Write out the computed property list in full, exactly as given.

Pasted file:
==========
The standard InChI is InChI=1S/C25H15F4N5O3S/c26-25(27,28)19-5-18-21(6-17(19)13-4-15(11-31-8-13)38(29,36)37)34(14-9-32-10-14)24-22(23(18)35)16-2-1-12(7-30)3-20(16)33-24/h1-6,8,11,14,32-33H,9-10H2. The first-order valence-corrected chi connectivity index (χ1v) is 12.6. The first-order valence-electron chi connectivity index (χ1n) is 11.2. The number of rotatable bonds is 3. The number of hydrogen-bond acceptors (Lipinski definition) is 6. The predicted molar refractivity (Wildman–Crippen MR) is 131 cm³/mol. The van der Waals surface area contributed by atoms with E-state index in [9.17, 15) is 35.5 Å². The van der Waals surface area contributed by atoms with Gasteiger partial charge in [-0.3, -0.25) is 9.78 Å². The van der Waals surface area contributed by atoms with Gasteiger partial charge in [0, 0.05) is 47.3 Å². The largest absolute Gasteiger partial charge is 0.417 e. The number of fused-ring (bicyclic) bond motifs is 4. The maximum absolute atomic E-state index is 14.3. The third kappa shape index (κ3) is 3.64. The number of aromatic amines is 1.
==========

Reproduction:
The standard InChI is InChI=1S/C25H15F4N5O3S/c26-25(27,28)19-5-18-21(6-17(19)13-4-15(11-31-8-13)38(29,36)37)34(14-9-32-10-14)24-22(23(18)35)16-2-1-12(7-30)3-20(16)33-24/h1-6,8,11,14,32-33H,9-10H2. The first-order valence-corrected chi connectivity index (χ1v) is 12.6. The first-order valence-electron chi connectivity index (χ1n) is 11.2. The number of rotatable bonds is 3. The number of hydrogen-bond acceptors (Lipinski definition) is 6. The predicted molar refractivity (Wildman–Crippen MR) is 131 cm³/mol. The van der Waals surface area contributed by atoms with E-state index in [9.17, 15) is 35.5 Å². The van der Waals surface area contributed by atoms with Gasteiger partial charge in [-0.3, -0.25) is 9.78 Å². The van der Waals surface area contributed by atoms with Gasteiger partial charge in [0, 0.05) is 47.3 Å². The largest absolute Gasteiger partial charge is 0.417 e. The number of fused-ring (bicyclic) bond motifs is 4. The maximum absolute atomic E-state index is 14.3. The third kappa shape index (κ3) is 3.64. The number of aromatic amines is 1.